I’m starting to field a whole bunch of really good questions about using MSDN Azure benefits, and particularly for teams of users, so I thought I’d put together this post that answers some of those questions.

Co-managing an Azure Account

Azure provides the ability to add “co-administrators” to a particular account. A co-administrator does not “own” the account, per se, but has the ability to provision azure services, just as the core administrator does.

In addition, customers can use this method to add multiple users to a single Azure subscription as co-administrators (whether that subscription is MSDN based or not)

To add another user as a co-administrator to an existing account:

1) Log into the Azure Management portal (http://manage.windowsazure.com) using your Microsoft ID

2) Click Subscriptions on the top menu, and then select Manage Administrators

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3) Enter the MicrosoftID of the new co-administrator, and select the subscriptions you want them to be able to administer:

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4) Once completed, the user will have the ability to select that subscription to manage, by checking it off under the subscriptions drop-down:

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5) When creating new items, the user will have the option to specify which subscription the item should be created with, in the various “New” dialogs.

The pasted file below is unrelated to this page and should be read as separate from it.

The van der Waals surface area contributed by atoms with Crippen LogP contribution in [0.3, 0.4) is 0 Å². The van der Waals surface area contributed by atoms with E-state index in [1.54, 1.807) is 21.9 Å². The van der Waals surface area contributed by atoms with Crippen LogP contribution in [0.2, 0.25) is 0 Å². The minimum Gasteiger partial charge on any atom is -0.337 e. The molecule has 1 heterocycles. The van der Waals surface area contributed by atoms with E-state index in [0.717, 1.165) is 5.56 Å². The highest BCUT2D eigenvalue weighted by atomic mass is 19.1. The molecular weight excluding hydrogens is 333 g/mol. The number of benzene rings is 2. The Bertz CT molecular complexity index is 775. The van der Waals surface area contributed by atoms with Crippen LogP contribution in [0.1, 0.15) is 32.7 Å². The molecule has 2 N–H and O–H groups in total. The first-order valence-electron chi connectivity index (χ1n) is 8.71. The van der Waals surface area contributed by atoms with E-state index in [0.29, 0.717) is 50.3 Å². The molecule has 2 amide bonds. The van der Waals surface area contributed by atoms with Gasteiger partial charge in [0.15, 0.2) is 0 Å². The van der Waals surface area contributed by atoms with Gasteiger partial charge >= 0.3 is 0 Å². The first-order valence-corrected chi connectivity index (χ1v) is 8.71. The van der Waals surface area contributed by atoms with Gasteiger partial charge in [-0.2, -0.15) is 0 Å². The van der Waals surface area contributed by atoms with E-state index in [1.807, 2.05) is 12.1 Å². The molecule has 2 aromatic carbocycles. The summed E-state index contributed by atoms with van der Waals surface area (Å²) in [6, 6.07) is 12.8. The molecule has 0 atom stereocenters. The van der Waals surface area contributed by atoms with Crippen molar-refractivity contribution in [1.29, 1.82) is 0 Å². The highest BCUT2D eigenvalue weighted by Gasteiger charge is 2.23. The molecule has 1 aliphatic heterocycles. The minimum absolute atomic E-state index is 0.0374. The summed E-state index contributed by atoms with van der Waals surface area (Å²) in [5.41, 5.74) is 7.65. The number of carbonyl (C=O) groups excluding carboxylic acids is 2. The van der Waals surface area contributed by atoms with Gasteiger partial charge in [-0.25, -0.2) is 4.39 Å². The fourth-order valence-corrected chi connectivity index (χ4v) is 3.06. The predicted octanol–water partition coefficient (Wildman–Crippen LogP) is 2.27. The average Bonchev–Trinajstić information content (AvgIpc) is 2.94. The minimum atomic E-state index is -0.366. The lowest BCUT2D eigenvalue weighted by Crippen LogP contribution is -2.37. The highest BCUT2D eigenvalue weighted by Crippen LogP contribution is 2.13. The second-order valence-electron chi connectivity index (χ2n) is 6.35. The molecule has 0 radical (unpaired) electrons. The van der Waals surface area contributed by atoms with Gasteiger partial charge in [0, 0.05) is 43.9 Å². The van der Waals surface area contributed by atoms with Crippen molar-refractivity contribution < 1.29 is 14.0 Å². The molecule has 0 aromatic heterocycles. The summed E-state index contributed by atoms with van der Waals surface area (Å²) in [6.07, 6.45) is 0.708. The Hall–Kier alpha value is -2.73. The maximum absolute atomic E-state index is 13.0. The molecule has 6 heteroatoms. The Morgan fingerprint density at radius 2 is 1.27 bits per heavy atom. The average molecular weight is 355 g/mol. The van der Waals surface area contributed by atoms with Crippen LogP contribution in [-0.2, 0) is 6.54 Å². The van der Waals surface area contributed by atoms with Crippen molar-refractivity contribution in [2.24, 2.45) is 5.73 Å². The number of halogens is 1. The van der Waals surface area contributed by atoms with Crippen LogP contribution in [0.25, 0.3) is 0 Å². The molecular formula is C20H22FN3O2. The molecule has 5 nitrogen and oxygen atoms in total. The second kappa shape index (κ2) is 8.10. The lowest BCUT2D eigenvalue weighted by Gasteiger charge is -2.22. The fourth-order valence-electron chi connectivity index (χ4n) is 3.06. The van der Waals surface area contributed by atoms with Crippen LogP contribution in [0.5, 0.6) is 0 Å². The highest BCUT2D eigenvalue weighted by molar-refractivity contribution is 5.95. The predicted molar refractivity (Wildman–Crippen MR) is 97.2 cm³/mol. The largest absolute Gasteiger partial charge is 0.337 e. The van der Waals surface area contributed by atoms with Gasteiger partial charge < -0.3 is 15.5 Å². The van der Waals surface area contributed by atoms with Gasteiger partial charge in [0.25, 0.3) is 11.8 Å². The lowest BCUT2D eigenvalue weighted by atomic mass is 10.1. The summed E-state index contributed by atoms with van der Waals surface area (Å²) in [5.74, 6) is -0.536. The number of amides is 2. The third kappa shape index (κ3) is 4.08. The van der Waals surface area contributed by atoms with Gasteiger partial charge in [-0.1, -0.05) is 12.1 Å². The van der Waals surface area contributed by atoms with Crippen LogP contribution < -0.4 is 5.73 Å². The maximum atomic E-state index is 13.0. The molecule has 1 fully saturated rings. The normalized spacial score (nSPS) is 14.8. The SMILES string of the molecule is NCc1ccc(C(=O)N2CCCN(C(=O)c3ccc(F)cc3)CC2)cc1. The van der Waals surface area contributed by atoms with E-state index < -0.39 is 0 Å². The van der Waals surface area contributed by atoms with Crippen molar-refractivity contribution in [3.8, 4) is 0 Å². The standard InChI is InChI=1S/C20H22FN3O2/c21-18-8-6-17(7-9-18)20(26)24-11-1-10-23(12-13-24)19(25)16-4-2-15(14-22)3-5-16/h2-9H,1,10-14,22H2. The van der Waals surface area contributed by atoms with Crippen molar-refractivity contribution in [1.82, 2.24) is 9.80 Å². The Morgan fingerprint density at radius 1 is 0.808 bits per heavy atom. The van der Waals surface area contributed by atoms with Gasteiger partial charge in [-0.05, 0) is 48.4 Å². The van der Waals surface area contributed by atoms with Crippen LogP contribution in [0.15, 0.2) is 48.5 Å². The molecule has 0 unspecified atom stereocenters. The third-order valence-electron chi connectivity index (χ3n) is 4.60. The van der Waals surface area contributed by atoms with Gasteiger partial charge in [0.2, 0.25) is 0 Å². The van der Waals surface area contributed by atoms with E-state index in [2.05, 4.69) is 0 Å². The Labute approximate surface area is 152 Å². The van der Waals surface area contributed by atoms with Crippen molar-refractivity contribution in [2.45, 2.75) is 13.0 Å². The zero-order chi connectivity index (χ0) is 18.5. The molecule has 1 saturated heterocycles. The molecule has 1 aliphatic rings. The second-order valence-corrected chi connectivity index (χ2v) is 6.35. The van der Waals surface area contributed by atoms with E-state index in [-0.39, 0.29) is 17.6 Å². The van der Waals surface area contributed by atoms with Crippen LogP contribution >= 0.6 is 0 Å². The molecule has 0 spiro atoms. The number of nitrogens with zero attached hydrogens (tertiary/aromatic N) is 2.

Using a “Generic” Microsoft ID to access Azure Benefits

Technically, there is no reason that a “generic” Microsoft ID will not allow any user that has it to access the management capabilities permitted to that ID. Again, this does not address any licensing related issues.

Accessing Resources provisioned from another user

There are many ways users can gain direct access to azure resources without using the management UI. Here’s some information that might be helpful:

  • Cross Account Resources
    • Many azure features cannot use resources that span different account when being created. While UI limits here may change in the future (see the Azure web site for info), at current, you cannot, for example, create an Azure VM on one account and have it stored in the storage account of another user.

 

  • Virtual Machines
    • Virtual machines can be accessed over the web using remote tools such as Remote Desktop and Powershell. This allows any user (notwithstanding licensing constraints) to access an Azure virtual machine for interactive use, management, etc.

 

  • Storage
    • Azure storage resources can be accessed directly via URL, and in some cases with the appropriate management keys, which can be obtained through the management UI.
    • storage objects can be accessed directly through various tools, such as third party tools and the Azure Powershell, but still need to have the account details set up
    • There are tools to copy/move and otherwise manipulate storage objects without using the management UI, but in almost all cases, you’ll need to have the right access keys